Monday, February 25, 2008

No Raptors for us

At last, a journalist who hasn't fallen for the wannabe top gun F-22 Raptor nonsense. Greg Sheridan had enough sense to ask someone who knows what he's talking about, US Secretary of defense Robert Gates.

HERE'S a hot tip. There is not the slightest chance Australia will buy any F-22 Raptor aircraft, and there is almost no chance that we will ditch the F/A-18 Super Hornets that the previous government was going to buy. US Secretary of Defence Robert Gates was yesterday polite but dismissive of the possibility of the US selling us the Raptors. We won't buy the Raptors because the Americans don't sell them to foreign countries, we haven't asked them to sell us Raptors and nor are we likely to, they're too expensive, they don't do the jobs we need them to do and we are committed to an alternative path of phasing out the F1-11s, using F/A-18 Super Hornets as an interim measure and ultimately moving to a fleet made up predominantly, if not entirely, of F-35 joint strike fighters....

I have been saying as much for months. In years to come Brendan Nelson will be seen as having been an effective Defence Minister.


  1. Just so that you remain informed please refer to this:

    Understand that the Rudd government is merely trying to conduct the selection of new fighter/bomber aircraft the way it should have been in the first place.


  2. G'day,

    Thats the Kopp & Goon site. Carlo Kopp is a mobile phone engineer and Peter Goon is an ex- RAAF officer who ran a failed aviation business that had aircraft life extension proposals rejected by the RAAF.

    Have a read of the website below to see why it has to be the F-35.



  3. Ralph,

    The point that I am making is about the selection process itself. To simply deflect this assertion by implying that Dr Kopp is an amateur shows the contempt that you have for a fair and proper selection process.

    Regards John

  4. G'day,

    I'm unaware that Kopp & Co. are part of any selection process.

    I have no problems with the government reviewing defense orders, considering they are so expensive the new government would be negligent if it didn't. However I'm highly sceptical that there will be any different decision regarding the warplanes, we will still end up with F-35's, not F-22s.

    That decision was made years ago after a proper review and was supported by the major political parties. The F-35 is the right plane for Australia .

    The current reports from the government have more to do with throwing crap at Brendan Nelson then any serious opposition to the
    Lightning II.



  5. There's a lot of reasons why we won't buy Raptors, but I think the fact that the US won't sell them to us isn't one of them. They would sell them to us in a flash if we suggested we wanted to operate a fleet. We'd almost certainly get the b-version though, but that wouldn't matter in terms of capability. But they aren't the solution for us, and the US knows this, so they don't put the government in a difficult situation by saying they're available if you want to pony up the dough.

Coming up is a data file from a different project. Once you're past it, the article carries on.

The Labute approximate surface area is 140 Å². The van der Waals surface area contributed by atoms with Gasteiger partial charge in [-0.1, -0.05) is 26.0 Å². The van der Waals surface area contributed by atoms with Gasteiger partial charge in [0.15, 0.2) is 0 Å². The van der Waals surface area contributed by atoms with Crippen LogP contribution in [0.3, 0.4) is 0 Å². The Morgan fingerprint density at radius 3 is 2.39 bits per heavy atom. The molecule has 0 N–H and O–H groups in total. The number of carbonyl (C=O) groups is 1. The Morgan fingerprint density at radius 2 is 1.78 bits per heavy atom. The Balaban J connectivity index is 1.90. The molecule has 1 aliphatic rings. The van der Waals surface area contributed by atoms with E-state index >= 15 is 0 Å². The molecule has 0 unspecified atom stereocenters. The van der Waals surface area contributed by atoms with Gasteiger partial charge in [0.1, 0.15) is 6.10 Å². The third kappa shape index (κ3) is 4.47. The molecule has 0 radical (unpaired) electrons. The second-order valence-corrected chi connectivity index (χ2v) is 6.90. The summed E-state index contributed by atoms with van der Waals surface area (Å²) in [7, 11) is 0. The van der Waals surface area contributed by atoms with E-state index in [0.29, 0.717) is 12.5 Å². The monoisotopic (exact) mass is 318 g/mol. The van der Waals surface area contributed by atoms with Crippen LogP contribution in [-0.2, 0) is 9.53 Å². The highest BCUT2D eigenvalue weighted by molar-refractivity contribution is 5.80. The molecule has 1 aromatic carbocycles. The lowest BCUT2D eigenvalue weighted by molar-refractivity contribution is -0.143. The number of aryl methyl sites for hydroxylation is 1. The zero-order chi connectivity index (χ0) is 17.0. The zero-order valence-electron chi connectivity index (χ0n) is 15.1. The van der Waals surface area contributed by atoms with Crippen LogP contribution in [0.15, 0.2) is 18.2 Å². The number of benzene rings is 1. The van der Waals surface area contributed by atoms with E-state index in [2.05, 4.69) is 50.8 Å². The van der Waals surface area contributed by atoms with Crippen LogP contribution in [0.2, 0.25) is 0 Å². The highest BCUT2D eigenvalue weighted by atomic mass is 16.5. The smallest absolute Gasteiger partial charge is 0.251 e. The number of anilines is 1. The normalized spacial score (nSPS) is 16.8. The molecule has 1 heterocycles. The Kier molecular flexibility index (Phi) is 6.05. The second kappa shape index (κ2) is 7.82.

6. G'day,

    Current American law stops the Raptor being exported, and theres no real sign thats going to change.
    If they gave to us others like the Japanese and Koreans would ask for it. Its part of the US crown jewels
    and not for export just like Australia's JORN is not for export.

    The F-22B doesn't exist. The Americans would have to spend billions developing an export only version, which wouldn't be ready for the required time period anyway.

    Despite yesterdays crap in parliament we will end up with the F-35.



  7. The F-22B doesn't exist. The Americans would have to spend billions developing an export only version, which wouldn't be ready for the required time period anyway.

    A b-version is just hobbled software and probably a few other minor changes. No small task I agree, but we're not talking billions. It can be done cheaply with minor adjustments to original software and not providing us with the source code, or developing new code for us at greater expense and making a few other changes. But neither path is excessively expensive. I would say the security agreements between the countries would allow us full access to the airframe with only minor changes.

    The issue is the law preventing sale. While some things just aren't forthcoming, I personally don't believe this is in that basket. But regardless I agree we're getting the F-35.